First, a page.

It’s obvious: “ A graduated tax rate structure redistributes wealth.”
This “obvious” claim is accurate. But, it’s irrelevant. Every tax structure redistributes wealth and income. Flat tax rates such as sales taxes, excise taxes, capital gains taxes, taxes on dividends, road tolls, building permits, real estate taxes and any other tax rate based on a single percentage of value or income redistributes income. The issue of concern in this post is to whom is income or wealth distributed by which tax structure? A secondary concern is how this redistribution actually happens.
Consider two cases: the case of the extremely wealthy and the case of the working poor. In the case of a flat tax, assume, for simplicity, a flat rate of 20% of income, where no deductions are allowed. How does this flat tax redistribute income? Let’s see how the incomes and wealth of the extremely wealthy and the working poor are affected by it.
Suppose Tom is the head of a family with four members. Tom earns $50,000 per year. In this flat tax structure, he pays $10,000/year in taxes, leaving $40,000 for living expenses and savings for him and his family. We know that $40,000/year is barely enough to provide the basics: food, shelter, clothing and transportation. In many cities, transportation constitutes the bus or subway and many hours of transportation each week. This person has no capacity to save or “invest”. Therefore, he has no ability to accumulate wealth. In the end, he no ability to accumulate enough wealth to generate economic rent income on which he and his family can live or, when he and his wife retire or grow to old and infirm to work, they will have to rely on the state to support them for the remainder of their lives.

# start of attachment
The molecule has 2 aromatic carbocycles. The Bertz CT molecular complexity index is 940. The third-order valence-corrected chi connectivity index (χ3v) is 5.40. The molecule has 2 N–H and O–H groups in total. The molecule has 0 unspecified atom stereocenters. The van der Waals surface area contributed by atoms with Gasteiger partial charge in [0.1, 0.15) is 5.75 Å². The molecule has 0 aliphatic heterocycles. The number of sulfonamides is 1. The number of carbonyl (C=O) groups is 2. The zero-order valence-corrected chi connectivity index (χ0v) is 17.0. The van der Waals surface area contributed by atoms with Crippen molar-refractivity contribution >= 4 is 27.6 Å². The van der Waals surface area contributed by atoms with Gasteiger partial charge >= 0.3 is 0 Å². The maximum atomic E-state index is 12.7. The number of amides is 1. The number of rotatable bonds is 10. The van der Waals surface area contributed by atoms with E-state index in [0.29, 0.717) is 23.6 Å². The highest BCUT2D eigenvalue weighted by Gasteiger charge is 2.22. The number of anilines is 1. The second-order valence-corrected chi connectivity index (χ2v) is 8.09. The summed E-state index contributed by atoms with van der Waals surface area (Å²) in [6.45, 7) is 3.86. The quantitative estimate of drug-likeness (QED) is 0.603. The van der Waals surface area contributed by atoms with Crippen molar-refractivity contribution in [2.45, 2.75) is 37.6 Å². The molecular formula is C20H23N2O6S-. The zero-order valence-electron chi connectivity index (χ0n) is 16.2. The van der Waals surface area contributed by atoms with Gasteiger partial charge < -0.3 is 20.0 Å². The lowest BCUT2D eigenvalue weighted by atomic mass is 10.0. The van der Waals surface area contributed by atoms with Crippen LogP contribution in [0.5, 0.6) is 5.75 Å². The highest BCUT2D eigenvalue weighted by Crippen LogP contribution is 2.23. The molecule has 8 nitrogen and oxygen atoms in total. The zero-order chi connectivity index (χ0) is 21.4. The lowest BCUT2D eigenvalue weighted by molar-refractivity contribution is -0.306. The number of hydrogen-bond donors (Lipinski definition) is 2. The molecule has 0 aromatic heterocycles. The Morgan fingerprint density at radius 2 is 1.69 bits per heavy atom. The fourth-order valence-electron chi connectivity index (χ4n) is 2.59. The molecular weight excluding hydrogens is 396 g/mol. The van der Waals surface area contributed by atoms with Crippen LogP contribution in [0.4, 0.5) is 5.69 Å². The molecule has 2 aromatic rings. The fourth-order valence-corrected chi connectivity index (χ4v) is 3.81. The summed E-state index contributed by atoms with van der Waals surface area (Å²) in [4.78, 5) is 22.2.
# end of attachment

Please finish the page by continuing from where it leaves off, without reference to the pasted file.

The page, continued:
Now, suppose Jim is the head of a family of four with an annual income of $1,000,000. His after-tax income is $800,000. Somehow, this amount seems more than sufficient to provide food, clothing, shelter and transportation. The transportation is probably not a bus ride. If he spends $300,000/year to provide the basics plus a cruise or two, a vacation and college educations for his children, then he saves, say, $500,000/year. After 30 years of saving and investing $500,000 at an annual compounded return of 9%, his accumulated wealth would be about $6.6 million. After annual inflation of 2%, this would amount to about $5.7 million in current dollars.
This difference reflects an outcome of a simple mathematical calculation based on the assumption that a dollar today is worth more than a dollar tomorrow, especially on a risk-adjusted basis. The reasons for Jim’s superior income are irrelevant for this discussion. The point is that economic principles describe a world in which, if left alone, the rich get richer and the poor stay poor.
The rich maintain, of course, that they’ve earned their wealth. That claim has some merit when made by the first generation of wealth accumulators. It has no merit when made by the second generation or subsequent generations, even when they’ve worked hard to increase their inherited wealth. Those folks can simply collect rents and live well. Or, at the least, they were born with material advantages over those people who were born poor. The descendants of the wealthy are lucky. Why should they be rewarded for that?